Web Panel Renderer Plugin Module
Confluence 3.3 and later.
Purpose of this Module Type
The Web Panel Renderer plugin module allows plugins to define custom renderer engines for web panels. (Web panels are bits of HTML that will be inserted into a page.)
The root element for the Web Panel Renderer plugin module is
web-panel-renderer. It allows the following attributes and child elements for configuration:
The class which implements com.atlassian.plugin.web.renderer.WebPanelRenderer.
This class is responsible for turning a web panel's content into proper HTML.
See the plugin framework guide to creating plugin module instances.
Indicate whether the plugin module should be disabled by default (value='disabled') or enabled by default (value='enabled').
|The localisation key for the human-readable name of the plugin module.|
<component-import key="appProps" interface="com.atlassian.sal.api.ApplicationProperties"/>
In the example,
The human-readable name of the plugin module.
Used only in the plugin's administrative user interface.
Indicates whether this plugin module is a system plugin module (value='true') or not (value='false'). Only available for non-OSGi plugins.
*class and key attributes are required.
Writing a Custom Renderer
To create your own renderer you should create a class that implements com.atlassian.plugin.web.renderer.WebPanelRenderer.
As an example we will create a plugin for the Atlassian Reference Application (version 2.5.0 or higher). We will create a web panel template renderer for FreeMarker templates, which is a format that is not supported by the Atlassian Plugin Framework out of the box. We will then also add a web panel that uses a FreeMarker template.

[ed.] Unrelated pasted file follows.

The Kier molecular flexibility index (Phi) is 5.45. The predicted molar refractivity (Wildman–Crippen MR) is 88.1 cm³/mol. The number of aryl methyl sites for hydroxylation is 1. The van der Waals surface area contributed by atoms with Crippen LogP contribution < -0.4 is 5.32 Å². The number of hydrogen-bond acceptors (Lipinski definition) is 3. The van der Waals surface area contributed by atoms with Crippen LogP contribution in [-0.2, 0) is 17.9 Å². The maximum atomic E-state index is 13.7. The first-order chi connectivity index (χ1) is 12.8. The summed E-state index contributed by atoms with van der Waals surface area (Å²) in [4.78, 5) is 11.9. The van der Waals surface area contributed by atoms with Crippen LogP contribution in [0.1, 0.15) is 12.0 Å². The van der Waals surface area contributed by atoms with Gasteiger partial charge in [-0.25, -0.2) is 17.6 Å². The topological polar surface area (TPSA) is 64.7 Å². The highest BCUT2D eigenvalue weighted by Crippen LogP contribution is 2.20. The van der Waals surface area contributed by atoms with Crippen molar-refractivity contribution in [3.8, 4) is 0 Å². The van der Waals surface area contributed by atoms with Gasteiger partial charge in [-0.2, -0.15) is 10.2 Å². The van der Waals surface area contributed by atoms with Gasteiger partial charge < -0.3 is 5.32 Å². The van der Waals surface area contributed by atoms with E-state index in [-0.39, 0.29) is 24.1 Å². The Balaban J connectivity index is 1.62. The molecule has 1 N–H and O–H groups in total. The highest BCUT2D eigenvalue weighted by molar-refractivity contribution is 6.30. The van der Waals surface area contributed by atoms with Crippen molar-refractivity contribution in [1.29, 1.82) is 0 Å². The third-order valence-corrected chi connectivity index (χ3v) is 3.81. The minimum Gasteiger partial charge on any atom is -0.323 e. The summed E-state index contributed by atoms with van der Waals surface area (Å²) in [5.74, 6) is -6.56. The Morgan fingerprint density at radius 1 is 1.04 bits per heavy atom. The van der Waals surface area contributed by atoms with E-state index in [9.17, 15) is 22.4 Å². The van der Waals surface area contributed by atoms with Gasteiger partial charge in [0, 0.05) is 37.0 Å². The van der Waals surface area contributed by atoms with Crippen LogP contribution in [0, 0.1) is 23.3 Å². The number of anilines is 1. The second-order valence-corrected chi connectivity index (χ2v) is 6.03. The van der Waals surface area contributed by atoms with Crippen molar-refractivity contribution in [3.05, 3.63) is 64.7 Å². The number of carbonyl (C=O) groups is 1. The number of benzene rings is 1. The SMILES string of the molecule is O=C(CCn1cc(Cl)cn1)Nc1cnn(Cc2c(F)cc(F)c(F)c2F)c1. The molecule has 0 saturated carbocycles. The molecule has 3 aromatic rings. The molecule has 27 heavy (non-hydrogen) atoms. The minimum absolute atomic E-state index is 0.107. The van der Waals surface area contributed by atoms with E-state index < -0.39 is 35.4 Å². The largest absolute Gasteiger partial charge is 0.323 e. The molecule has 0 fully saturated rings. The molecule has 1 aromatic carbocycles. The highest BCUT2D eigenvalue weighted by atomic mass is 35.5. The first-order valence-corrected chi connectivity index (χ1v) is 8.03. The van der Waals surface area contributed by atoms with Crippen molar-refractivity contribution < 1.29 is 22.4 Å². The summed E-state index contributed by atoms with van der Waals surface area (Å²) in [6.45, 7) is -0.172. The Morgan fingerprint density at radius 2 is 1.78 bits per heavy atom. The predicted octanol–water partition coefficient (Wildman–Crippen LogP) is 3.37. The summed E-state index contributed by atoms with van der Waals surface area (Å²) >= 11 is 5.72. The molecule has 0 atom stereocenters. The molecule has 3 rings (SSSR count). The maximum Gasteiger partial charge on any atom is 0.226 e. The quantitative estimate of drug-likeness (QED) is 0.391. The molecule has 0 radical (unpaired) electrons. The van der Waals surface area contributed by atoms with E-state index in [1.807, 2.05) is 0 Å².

Using the Atlassian Plugin SDK, create a new plugin for the Reference Application and make sure the generated
pom.xmlfile uses version 2.5.0 or higher:
Add the FreeMarker library to the Maven dependencies:
Create your renderer class:
Note how the
WebPanelRendererinterface declares two render methods: one that takes the name of a template file and one that takes the whole template as a String. In this example we have only implemented the former method. The latter is left as an exercise for you. The consequence of this is that we will not be able to embed our FreeMarker content in
Add the new renderer to
Add a web panel to the Reference Application's administration page that uses this new renderer:
Add your FreeMarker template:
- Start up the Reference Application using the command:
$ atlas-mvn refapp:run)
You may have noticed how the configuration for our FreeMarker's template loader uses a
freemarker.cache.ClassTemplateLoader instance which expects templates to be on the classpath. To do this, FreeMarker's
ClassTemplateLoader constructor takes a
Class instance and then calls
Class.getResource() when it needs to load a template.
In our example we use
FreeMarkerWebPanelRenderer.class, which means that our renderer is limited to rendering templates that live in its own plugin JAR file. This is sufficient for this tutorial which has the renderer, the web panel and the template all in the same plugin. However, it would not work when the renderer is shared with other plugins and needs to render a template that lives in another plugin JAR.
If you want to build a shared FreeMarker renderer this way, you would have to implement your own
freemarker.cache.TemplateLoader. Instead of taking a
Class instance, your template loader would take the
ClassLoader that is returned by
To keep the example clear and simple, we have chosen to accept this limitation. However, note that it has been addressed properly in the full source code that is available below.
To access the full source code for this plugin, you can:
Information sourced from Plugin Framework documentation